U.S. adults 18+ spent 11 hours, 54 minutes each day in third quarter 2019 connected to media, according to the latest Nielsen Total Audience Report. That means for half of their day – and most of their waking hours – they were being bombarded with advertising messages. To gain attention in an increasingly cluttered media world, advertisers are looking for more authentic, natural-sounding creative in their audio advertising. “We’re working more and more with brands to do less scripted and more human, conversational audio content as advertising,” says iHeartMedia Chief Marketing Officer Gayle Troberman.
As more marketers in the consumer packaged goods, beauty and pharma categories turn to audio to break through, there is a growing demand to understand the creative potential for audio advertising, Troberman explains. Brands are looking for effective ways to tell their story through audio, such as showing up naturally in live programming. “With podcast hosts and radio hosts, we’re seeing the power of our influencers to help brands authentically tell their story and tailor those stories in a way that’s appropriate for each show and relevant for the tribe of listeners for each program,” she says. In some cases, that involves brands collaborating directly with the hosts. That’s not only bringing more advertising investment to audio but more effective and efficient advertising spend, Troberman contends.
To market a new season of shows, Hulu recently handed copies of the new programs to hundreds of iHeartMedia personalities, who were asked to watch the shows that interested them and talk on the air about the ones they liked. In campaigns with other brands, iHeart has interviewed consumers and then used portions of the interviews to tell brand stories “in much more authentic and unscripted ways,” Troberman says.
Larger Share Of Voice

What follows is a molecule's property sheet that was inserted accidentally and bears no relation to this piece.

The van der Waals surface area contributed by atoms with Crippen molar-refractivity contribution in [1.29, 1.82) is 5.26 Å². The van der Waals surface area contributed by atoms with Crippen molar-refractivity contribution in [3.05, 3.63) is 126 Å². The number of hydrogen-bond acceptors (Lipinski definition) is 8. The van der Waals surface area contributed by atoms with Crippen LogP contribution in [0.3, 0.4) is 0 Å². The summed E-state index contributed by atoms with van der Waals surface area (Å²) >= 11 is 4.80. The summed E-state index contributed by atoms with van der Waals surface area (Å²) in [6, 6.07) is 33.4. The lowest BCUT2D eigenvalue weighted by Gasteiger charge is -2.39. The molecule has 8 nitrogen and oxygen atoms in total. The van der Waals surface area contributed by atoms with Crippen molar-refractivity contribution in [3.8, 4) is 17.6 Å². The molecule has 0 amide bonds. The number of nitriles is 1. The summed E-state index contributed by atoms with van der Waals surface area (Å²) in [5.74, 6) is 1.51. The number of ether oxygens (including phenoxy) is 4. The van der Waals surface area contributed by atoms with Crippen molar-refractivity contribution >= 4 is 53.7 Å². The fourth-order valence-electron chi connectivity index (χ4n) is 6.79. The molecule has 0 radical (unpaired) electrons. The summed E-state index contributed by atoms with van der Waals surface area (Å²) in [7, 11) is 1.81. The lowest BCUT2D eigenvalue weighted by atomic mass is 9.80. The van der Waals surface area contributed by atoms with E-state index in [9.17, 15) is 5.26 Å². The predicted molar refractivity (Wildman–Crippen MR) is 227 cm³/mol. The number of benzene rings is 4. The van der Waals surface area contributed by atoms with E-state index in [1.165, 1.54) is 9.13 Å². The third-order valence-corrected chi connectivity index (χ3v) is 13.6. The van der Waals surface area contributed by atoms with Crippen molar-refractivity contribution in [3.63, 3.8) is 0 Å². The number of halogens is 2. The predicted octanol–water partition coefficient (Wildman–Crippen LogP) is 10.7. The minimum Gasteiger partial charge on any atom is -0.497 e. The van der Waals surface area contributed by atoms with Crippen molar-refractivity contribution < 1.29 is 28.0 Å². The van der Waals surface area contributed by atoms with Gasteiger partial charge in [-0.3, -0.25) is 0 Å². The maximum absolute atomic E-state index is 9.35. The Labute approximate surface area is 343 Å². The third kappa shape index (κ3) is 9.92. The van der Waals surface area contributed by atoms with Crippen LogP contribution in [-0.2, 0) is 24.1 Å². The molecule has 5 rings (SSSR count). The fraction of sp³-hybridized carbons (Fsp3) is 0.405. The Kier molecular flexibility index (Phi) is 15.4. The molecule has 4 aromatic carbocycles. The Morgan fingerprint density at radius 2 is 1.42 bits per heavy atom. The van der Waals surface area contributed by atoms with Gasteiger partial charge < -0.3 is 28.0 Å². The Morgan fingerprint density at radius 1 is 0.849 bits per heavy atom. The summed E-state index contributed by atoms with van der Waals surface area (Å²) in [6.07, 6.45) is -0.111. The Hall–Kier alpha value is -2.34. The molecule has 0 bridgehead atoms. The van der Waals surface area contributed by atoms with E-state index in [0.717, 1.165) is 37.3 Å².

Other brands have turned to audio to gain a larger share of voice than they could afford with television. Wireless providers T-Mobile and Sprint have bought far more radio than their deeper-pocketed rivals AT&T and Verizon. Sprint was radio’s No. 8 advertiser in 2019, based on spot count, according to Media Monitors. T-Mobile was No. 34. “T-Mobile is a brand that has been consistently growing and making significant investments to have a real serious share of voice in audio and radio, where they may not have been able to outspend their competitors in the early years in TV or even digital video,” Troberman offers.
As ad-supported TV viewing continues to decline, Troberman says she expects to see more brands that have long depended on television turning to audio to replace the consumers they can no longer reach via TV, or to connect with light TV viewers. Live and time-shifted TV reach declined to 84% in third-quarter 2019 from 86% a year ago, according to Nielsen.
But it’s not just established brands that are awakening to audio. Thousands of entrepreneurs jammed the Salt Palace Convention Center in Salt Lake City last week for the Silicon Slopes Tech Summit. Troberman gave a presentation there entitled “Your Customers Are Listening. Are You?” to a group that included both established brands and upstarts. “We talked a lot about the power of audio to break through for entrepreneurs and the ability to punch above your weight as a brand through the power of audio, with the reach of radio, the authenticity and engagement that broadcast radio and podcasting both have.” Troberman says the audience was “really engaged,” snapping pictures of the slides and hitting the iHeart booth afterwards to ask questions. “For entrepreneurs, this was a breakthrough moment in realizing the potential of audio to build their business.”